Stock of the Week: A Clean Shot at a Double

|October 14, 2022

In a market where virtually everything is taking a hit, I’ve found a Stock of the Week for you that I really like.

It’s a company that provides services that will only grow in demand as environmental issues move to the forefront of government policy.

Its profit margins are growing, which gives the company a good buffer in all the current economic headwinds.

Shares are also cheap when compared with future earnings… and hugely undervalued.

There’s the potential for a double with this one… which is why I could see the smart money getting in straight away.

Get all the details on the stock – including its ticker – in the latest episode of Stock of the Week.

Click on the image below to watch it.


Hi everyone. Welcome to another Stock of the Week.

My team has scoured, what, about 10,000 companies, as they do for both my hedge fund and all the work that I do. And they’ve given me a stock which I really liked.

And then I’ve drilled down further and want to introduce it to you.

The company is Clean Harbors (CLH), and it provides environmental and industrial services, including hazardous waste disposal, for companies.

Well, there’s only going be a growing demand for those kinds of services given the global pressure on making sure the environment is at the forefront of government policy.

Clean Harbors’ clients include Fortune 500 companies, small waste generators, and federal, state, provincial and local governments.

So it has vertical exposure, from the top right down to the most local of companies.

It’s expanded organically and through acquisitions to around 400 service locations in North America, including 50 hazardous waste management facilities across 38 U.S. states, seven Canadian provinces, and into Mexico and Puerto Rico as well.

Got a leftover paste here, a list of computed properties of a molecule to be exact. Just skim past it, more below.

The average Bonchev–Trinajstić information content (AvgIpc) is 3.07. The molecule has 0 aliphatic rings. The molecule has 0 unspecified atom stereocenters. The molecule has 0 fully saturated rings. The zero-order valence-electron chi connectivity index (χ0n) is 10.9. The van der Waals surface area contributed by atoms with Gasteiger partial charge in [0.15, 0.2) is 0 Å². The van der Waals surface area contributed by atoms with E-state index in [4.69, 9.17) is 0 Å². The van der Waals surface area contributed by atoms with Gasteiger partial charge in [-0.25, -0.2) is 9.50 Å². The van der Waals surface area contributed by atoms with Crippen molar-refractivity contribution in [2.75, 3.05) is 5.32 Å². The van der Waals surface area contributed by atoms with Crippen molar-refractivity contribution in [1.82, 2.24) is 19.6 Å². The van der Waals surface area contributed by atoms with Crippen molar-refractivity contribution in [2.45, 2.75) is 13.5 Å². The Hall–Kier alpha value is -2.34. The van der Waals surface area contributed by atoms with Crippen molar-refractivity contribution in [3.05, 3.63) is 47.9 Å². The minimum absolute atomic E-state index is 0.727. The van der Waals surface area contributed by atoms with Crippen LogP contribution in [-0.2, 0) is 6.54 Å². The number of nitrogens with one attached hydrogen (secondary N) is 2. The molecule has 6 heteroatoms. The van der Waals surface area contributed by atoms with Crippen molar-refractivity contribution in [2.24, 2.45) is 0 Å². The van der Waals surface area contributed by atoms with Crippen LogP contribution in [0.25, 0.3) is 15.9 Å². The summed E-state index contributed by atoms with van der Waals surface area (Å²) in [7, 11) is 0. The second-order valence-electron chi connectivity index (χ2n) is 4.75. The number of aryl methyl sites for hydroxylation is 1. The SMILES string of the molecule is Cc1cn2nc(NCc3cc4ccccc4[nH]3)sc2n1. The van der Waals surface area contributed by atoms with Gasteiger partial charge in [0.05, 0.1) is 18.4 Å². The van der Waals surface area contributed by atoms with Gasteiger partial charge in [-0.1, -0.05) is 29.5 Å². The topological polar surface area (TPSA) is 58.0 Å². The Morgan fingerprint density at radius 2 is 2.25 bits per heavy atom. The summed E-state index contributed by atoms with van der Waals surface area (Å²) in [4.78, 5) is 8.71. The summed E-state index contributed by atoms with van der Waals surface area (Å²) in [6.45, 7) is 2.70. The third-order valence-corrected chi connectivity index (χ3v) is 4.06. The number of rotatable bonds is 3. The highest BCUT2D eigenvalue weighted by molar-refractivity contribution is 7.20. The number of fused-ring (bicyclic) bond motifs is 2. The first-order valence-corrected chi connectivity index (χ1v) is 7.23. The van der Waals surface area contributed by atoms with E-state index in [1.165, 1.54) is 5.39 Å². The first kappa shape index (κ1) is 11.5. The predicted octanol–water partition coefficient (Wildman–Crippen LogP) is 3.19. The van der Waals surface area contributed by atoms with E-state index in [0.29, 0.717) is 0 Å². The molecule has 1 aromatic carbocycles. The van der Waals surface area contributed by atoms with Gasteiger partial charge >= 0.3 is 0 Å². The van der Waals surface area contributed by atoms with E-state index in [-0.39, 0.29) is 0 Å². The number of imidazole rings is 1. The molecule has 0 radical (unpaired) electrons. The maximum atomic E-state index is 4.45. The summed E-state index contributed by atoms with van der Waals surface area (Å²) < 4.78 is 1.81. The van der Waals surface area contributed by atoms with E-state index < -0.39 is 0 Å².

The company has a lot going for it.


Net profit margins are about 6.7% higher than last year. That’s good. That gives it a bit of a buffer in case the economic headwinds mean it has to get a squeeze on profit margins.

The company is forecasting annual earnings growth at 4.8%. I can live with that.

Now let’s have a look at some of the key numbers…

We’ve got a Growth-Value-Income rating on my GVI indicator of 7. (Anything that’s at a 7, 8 or 9 gets greenlighted by me.)

Remember, my Growth-Value-Income rating is based on an algorithm – the proprietary algorithm we created – which looks at companies based on their valuation.

There’s profitability to share price, there’s revenue growth, dividend yields… a whole host of these factors, which are then weighted and put into a number, and that gives a really quick good look at whether or not the company meets our quality bar.

Clean Harbors also has a 7.2% CROCI.

CROCI, or cash return on capital invested, was invented by Deutsche Bank and is used by Goldman Sachs Wealth Management to pick stocks for its wealthiest clients.

What they discovered is companies in the top quartile, the top 25% by CROCI as a basket, generally tended to produce a 30% per annum return.

Not every year, not every stock, but as a basket over the longer term, that was the average.

Obviously, when the markets fell in 2008, nobody got that, but as an average – some years more, some years less – and as a basket.

Well, this one is sort of slightly outside that 25% top quartile, but it’s close enough for me to like it… and share price hasn’t been doing too badly.

It has a Sortino of 0.3 – that’s its average return versus the risk of missing it. It’s a positive number. It’s above 0.3, which is important for me.

Volatility is below 20%, which is also good. I don’t want volatile companies in this market environment.

What are some of the top-line numbers which attracted me?